Monday, January 26, 2009
Directed by: Charles Reisner
Starring: Conrad Nagel, Jack Benny, and almost everyone from MGM's parade of stars
Plot: None really, just a showcase of various acts to show off this new thing in film called sound.
Thoughts: As I've mentioned in previous reviews, sound was the big thing in film at the time and studios really wanted to cash in. And what better way than to put together a giant production involving almost all of a studios talent? Many of whom would be seen speaking nationally for the first time?
You would think that such an undertaking would be a delight to watch. Unfortunately, it's not. The Hollywood Revue of 1929 was actually a bit of a bore to watch. Much of the comedy wasn't very funny and a lot of the dancing and music left me scratching my head while asking how this film performed so well let alone earn an Oscar nod. You have to remember that the late 1920's were a different era where Vaudeville and live entertainment were considered just as viable as cinema. Also, the culture then wasn't as saturated in celebrity news as we are now. So, when an opportunity came to see your favorite stars sing, dance, and talk, it was a no-brainer that you would want to check it out.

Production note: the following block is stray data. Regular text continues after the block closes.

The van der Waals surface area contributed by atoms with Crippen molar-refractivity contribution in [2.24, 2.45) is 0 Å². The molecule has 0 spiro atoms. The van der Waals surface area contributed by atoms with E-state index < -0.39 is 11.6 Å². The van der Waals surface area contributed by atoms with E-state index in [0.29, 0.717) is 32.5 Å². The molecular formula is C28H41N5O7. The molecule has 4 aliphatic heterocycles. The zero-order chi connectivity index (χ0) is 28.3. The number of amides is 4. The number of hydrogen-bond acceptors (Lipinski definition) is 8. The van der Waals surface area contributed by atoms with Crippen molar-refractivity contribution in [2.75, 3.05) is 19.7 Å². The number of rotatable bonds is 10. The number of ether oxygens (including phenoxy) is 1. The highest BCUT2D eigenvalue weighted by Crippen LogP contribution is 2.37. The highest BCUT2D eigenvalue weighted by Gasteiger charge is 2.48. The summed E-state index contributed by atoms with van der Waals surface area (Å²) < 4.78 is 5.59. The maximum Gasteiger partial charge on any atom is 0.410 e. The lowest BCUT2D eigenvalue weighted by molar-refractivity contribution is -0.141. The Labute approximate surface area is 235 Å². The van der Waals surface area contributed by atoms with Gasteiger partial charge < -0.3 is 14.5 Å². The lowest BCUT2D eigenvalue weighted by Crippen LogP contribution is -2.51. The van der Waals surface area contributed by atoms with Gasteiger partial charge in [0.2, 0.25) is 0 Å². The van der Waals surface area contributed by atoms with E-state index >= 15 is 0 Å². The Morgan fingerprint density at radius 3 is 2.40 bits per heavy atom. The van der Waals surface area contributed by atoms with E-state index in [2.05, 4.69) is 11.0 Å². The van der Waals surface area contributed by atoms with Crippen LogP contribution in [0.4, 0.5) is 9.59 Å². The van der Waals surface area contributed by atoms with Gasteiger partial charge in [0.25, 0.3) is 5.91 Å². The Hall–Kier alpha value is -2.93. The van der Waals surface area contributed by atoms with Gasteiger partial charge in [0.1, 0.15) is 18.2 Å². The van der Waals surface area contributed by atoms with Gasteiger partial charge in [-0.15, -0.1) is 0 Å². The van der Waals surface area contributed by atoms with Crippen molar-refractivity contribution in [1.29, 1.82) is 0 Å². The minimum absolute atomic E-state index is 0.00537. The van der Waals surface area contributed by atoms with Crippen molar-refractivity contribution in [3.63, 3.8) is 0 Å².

While there were some interesting acts and musical numbers, most of it felt like amateur night on the MGM lot. Evidently, many parts of this film were produced after hours so as not to interfere with the studio's production schedule. The film also underwent several direction and director changes and didn't finish production until nine days before its debut.
According to several sources, there are no complete copies in existence. Also, the film was only released on laserdisc as part of the pricey Dawn of Sound box set and there are currently no plans for it to be released on DVD. There is a fairly low-resolution version available to view at Google Video if you'd like to see it.
The Hollywood Revue of 1929 only received the one nomination for Best Production that year. It lost to another MGM film, The Broadway Melody, which I'll look at on Wednesday.